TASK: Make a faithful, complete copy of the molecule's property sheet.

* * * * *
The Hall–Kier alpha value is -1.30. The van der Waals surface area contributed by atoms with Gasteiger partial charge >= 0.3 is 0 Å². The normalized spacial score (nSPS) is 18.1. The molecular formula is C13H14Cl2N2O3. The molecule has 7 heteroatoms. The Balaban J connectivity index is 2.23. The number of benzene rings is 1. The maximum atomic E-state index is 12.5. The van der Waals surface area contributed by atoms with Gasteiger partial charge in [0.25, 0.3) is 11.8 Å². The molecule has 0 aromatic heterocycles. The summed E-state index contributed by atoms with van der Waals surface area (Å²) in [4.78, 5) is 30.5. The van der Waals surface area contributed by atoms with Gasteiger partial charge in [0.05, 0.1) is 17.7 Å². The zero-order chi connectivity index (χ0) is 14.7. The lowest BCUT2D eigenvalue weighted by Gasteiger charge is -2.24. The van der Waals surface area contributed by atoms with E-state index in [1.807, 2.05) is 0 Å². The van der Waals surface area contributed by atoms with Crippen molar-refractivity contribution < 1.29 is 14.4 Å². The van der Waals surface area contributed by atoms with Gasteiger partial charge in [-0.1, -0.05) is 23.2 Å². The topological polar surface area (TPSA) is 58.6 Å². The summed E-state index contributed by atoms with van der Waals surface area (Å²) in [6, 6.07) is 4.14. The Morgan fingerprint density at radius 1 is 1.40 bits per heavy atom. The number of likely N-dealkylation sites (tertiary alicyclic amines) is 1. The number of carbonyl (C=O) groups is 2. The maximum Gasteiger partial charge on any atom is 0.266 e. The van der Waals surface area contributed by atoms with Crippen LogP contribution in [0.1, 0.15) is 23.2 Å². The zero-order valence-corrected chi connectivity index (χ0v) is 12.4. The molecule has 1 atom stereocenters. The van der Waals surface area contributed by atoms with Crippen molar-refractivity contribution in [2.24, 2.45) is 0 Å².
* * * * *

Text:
The Hall–Kier alpha value is -1.30. The van der Waals surface area contributed by atoms with Gasteiger partial charge >= 0.3 is 0 Å². The normalized spacial score (nSPS) is 18.1. The molecular formula is C13H14Cl2N2O3. The molecule has 7 heteroatoms. The Balaban J connectivity index is 2.23. The number of benzene rings is 1. The maximum atomic E-state index is 12.5. The van der Waals surface area contributed by atoms with Gasteiger partial charge in [0.25, 0.3) is 11.8 Å². The molecule has 0 aromatic heterocycles. The summed E-state index contributed by atoms with van der Waals surface area (Å²) in [4.78, 5) is 30.5. The van der Waals surface area contributed by atoms with Gasteiger partial charge in [0.05, 0.1) is 17.7 Å². The zero-order chi connectivity index (χ0) is 14.7. The lowest BCUT2D eigenvalue weighted by Gasteiger charge is -2.24. The van der Waals surface area contributed by atoms with E-state index in [1.807, 2.05) is 0 Å². The van der Waals surface area contributed by atoms with Crippen molar-refractivity contribution < 1.29 is 14.4 Å². The van der Waals surface area contributed by atoms with Gasteiger partial charge in [-0.1, -0.05) is 23.2 Å². The topological polar surface area (TPSA) is 58.6 Å². The summed E-state index contributed by atoms with van der Waals surface area (Å²) in [6, 6.07) is 4.14. The Morgan fingerprint density at radius 1 is 1.40 bits per heavy atom. The number of likely N-dealkylation sites (tertiary alicyclic amines) is 1. The number of carbonyl (C=O) groups is 2. The maximum Gasteiger partial charge on any atom is 0.266 e. The van der Waals surface area contributed by atoms with Crippen LogP contribution in [0.1, 0.15) is 23.2 Å². The zero-order valence-corrected chi connectivity index (χ0v) is 12.4. The molecule has 1 atom stereocenters. The van der Waals surface area contributed by atoms with Crippen molar-refractivity contribution in [2.24, 2.45) is 0 Å².